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Running Head: PERSONAL TEACHING PHILOSOPHY

Personal Teaching Philosophy


Sierra Allen
Regent University

In partial fulfillment of UED 496 Field Experience ePortfolio, Spring 2016

PERSONAL TEACHING PHILOSOPHY

Introduction
If you want to build a ship, don't drum up people together to collect wood and don't assign
them tasks and work, but rather teach them to long for the endless immensity of the sea.
(Antoine de Saint-Exupry)
There are many things that education should not be. It should not be a continual list of
assignments and busy work. It should not be focused on filling in the right bubbles on a test. It
should not be a room where children are taught to think the same way and fit into a nice, neat
box. Education needs to be the fanning of a flame. The classroom needs to be a place where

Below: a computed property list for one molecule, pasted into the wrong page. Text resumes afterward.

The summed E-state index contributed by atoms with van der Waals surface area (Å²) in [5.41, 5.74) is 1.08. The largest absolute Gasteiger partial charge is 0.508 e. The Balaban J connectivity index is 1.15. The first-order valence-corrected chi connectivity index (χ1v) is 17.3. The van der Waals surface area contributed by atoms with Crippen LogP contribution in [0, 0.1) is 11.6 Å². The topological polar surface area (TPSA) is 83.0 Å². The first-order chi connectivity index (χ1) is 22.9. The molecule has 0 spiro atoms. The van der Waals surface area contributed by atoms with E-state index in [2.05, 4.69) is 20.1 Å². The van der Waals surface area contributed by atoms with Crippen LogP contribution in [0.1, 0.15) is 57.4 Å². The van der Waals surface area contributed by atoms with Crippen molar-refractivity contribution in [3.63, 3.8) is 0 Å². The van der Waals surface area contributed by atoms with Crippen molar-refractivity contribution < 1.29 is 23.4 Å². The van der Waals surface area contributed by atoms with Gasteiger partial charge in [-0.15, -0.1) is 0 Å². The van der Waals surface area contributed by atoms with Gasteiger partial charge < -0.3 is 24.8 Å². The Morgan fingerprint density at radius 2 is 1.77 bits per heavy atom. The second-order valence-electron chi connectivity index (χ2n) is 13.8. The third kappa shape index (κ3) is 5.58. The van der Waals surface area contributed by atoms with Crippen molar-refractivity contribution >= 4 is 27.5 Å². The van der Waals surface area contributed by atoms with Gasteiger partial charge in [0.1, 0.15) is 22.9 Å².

dreams flourish and curiosity is the motivation. Teachers should facilitate and inspire new
educational pursuits and create an environment that is positive and safe.
My educational philosophy is focused on students realizing their potential and reaching
for new levels of learning. My goal, like the quote above, is to teach my students to long for the
endless immensity of the world in front of them. Not to just teach, but to inspire a powerful
desire to learn and to pursue.
Philosophy on Learners
Every student has the ability to learn. Not every student is given ample opportunity.
Children come from a wide variety of backgrounds and have experiences that shape their opinion
on school. As an educator, it is important to find what motivates a student to learn and work to
create achievable goals. Each student needs someone who believes in them and who will
encourage them to dream up massive goals. Students will respond to a teacher when they have